Fortunately, in today’s business analysis, we use Agile or iterative processes to help flesh things out more rapidly and that helps to eliminate many design ideas before they become ‘baked in’ to the final product. The most commonly used iterative process is a group of ideas that fall under the category of ‘Agile’. Agile isn’t a single process or method, but rather it consists of a set of ideals for approaching things in an iterative fashion. Review the sections 1.2 through 1.5 in the IIBA® (n.d.) Agile Extension and chapter 11 in the BABOK® (2015) guide for a more detailed picture of what these ideals mean to the processes of business analysis.

An important element in Agile design of the process is determining the difference between a functional requirement and a non-functional requirement. One way to do this is through user stories. User stories describe things that a product must accomplish. In chapter 14 of your Robertson and Robertson text, it has an example of a bank transaction as a user story. The story describes the need (be informed if projected balance near or below zero), identifies why it’s necessary (overdraft protection), and includes the criterion needed for accomplishing the task. The user story describes a functional requirement. Chapter 10 in your text has additional examples and information about functional requirements.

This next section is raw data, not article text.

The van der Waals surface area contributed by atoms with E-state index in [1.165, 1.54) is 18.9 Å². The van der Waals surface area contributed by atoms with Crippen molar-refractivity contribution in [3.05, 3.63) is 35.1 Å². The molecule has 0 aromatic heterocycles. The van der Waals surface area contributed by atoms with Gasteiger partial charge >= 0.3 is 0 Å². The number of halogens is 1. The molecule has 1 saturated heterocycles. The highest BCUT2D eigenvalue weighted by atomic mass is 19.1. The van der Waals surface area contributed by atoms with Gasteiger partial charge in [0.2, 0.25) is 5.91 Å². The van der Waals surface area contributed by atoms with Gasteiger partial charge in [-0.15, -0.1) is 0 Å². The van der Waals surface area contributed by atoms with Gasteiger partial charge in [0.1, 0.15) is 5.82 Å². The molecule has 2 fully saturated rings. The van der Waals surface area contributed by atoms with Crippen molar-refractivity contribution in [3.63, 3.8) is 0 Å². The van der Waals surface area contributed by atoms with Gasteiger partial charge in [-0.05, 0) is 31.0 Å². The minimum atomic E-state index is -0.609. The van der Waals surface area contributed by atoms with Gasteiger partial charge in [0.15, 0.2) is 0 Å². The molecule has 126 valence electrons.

In the bank transaction user story, some non-functional requirements might be good security to protect client accounts, an audio enabled smart phone app, or a customizable account dashboard are elements. None of these are essential to the actual function of a bank transaction, they are non-functional requirements focused on usability. Chapter 11 in your text has a number of other examples of non-functional requirements and more information about identifying these as well.

This week you’ll have the opportunity to dig further into the Agile concepts in your discussion forums and consider how you might apply them to your CWI scenario solution. Be sure to read the chapters in the resources so that you have a solid foundation before working in the forums.

Have a great week!


IIBA® (n.d.). Agile Extension to the BABOK® Guide, Version 1.0. International Institute of Business Analysis, Toronto, Ontario, Canada.

Robertson, S. & Robertson, J. (2013). Mastering the Requirements Process: Getting Requirements Right, 3rd ed. Addison-Wesley. Upper Saddle River, NJ

Resources :


Robertson, S., & Robertson, J. (2013). Mastering the requirements process: Getting requirements right (3rd ed.) Retrieved from

  • Chapter 14: Requirements and Iterative Development


Shah, S. (2017, January 25). Improving the continuous improvement (Links to an external site.) [Blog post]. Retrieved from…

  • This article provides information about the iterative nature of continuous improvement for all process associated with continuous improvement. The article will assist you in your assignments and discussions this week.